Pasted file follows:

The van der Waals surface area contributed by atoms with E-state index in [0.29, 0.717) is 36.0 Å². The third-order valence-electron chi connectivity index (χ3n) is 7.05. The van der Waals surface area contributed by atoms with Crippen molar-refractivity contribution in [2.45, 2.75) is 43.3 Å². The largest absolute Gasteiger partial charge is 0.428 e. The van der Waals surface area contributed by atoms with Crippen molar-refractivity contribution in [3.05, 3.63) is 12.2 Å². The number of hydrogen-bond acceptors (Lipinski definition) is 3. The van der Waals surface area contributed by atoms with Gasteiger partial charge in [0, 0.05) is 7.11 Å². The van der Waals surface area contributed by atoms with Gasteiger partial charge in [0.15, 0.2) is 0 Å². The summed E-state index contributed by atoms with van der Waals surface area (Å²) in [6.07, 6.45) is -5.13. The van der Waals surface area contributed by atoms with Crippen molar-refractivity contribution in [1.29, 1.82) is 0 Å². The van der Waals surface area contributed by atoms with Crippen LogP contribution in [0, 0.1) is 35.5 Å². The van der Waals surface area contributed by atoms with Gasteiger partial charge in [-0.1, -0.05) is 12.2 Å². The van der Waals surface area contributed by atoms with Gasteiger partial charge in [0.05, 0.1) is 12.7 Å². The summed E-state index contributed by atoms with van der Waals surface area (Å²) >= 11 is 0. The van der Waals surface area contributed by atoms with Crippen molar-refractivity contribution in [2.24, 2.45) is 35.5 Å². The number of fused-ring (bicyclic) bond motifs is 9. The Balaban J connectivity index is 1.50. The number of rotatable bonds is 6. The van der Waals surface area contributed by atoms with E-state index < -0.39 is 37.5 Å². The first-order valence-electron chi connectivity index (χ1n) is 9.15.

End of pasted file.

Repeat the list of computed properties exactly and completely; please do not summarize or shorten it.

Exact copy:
The van der Waals surface area contributed by atoms with E-state index in [0.29, 0.717) is 36.0 Å². The third-order valence-electron chi connectivity index (χ3n) is 7.05. The van der Waals surface area contributed by atoms with Crippen molar-refractivity contribution in [2.45, 2.75) is 43.3 Å². The largest absolute Gasteiger partial charge is 0.428 e. The van der Waals surface area contributed by atoms with Crippen molar-refractivity contribution in [3.05, 3.63) is 12.2 Å². The number of hydrogen-bond acceptors (Lipinski definition) is 3. The van der Waals surface area contributed by atoms with Gasteiger partial charge in [0, 0.05) is 7.11 Å². The van der Waals surface area contributed by atoms with Gasteiger partial charge in [0.15, 0.2) is 0 Å². The summed E-state index contributed by atoms with van der Waals surface area (Å²) in [6.07, 6.45) is -5.13. The van der Waals surface area contributed by atoms with Crippen molar-refractivity contribution in [1.29, 1.82) is 0 Å². The van der Waals surface area contributed by atoms with Crippen LogP contribution in [0, 0.1) is 35.5 Å². The van der Waals surface area contributed by atoms with Gasteiger partial charge in [-0.1, -0.05) is 12.2 Å². The van der Waals surface area contributed by atoms with Gasteiger partial charge in [0.05, 0.1) is 12.7 Å². The summed E-state index contributed by atoms with van der Waals surface area (Å²) >= 11 is 0. The van der Waals surface area contributed by atoms with Crippen molar-refractivity contribution in [2.24, 2.45) is 35.5 Å². The number of fused-ring (bicyclic) bond motifs is 9. The Balaban J connectivity index is 1.50. The number of rotatable bonds is 6. The van der Waals surface area contributed by atoms with E-state index < -0.39 is 37.5 Å². The first-order valence-electron chi connectivity index (χ1n) is 9.15.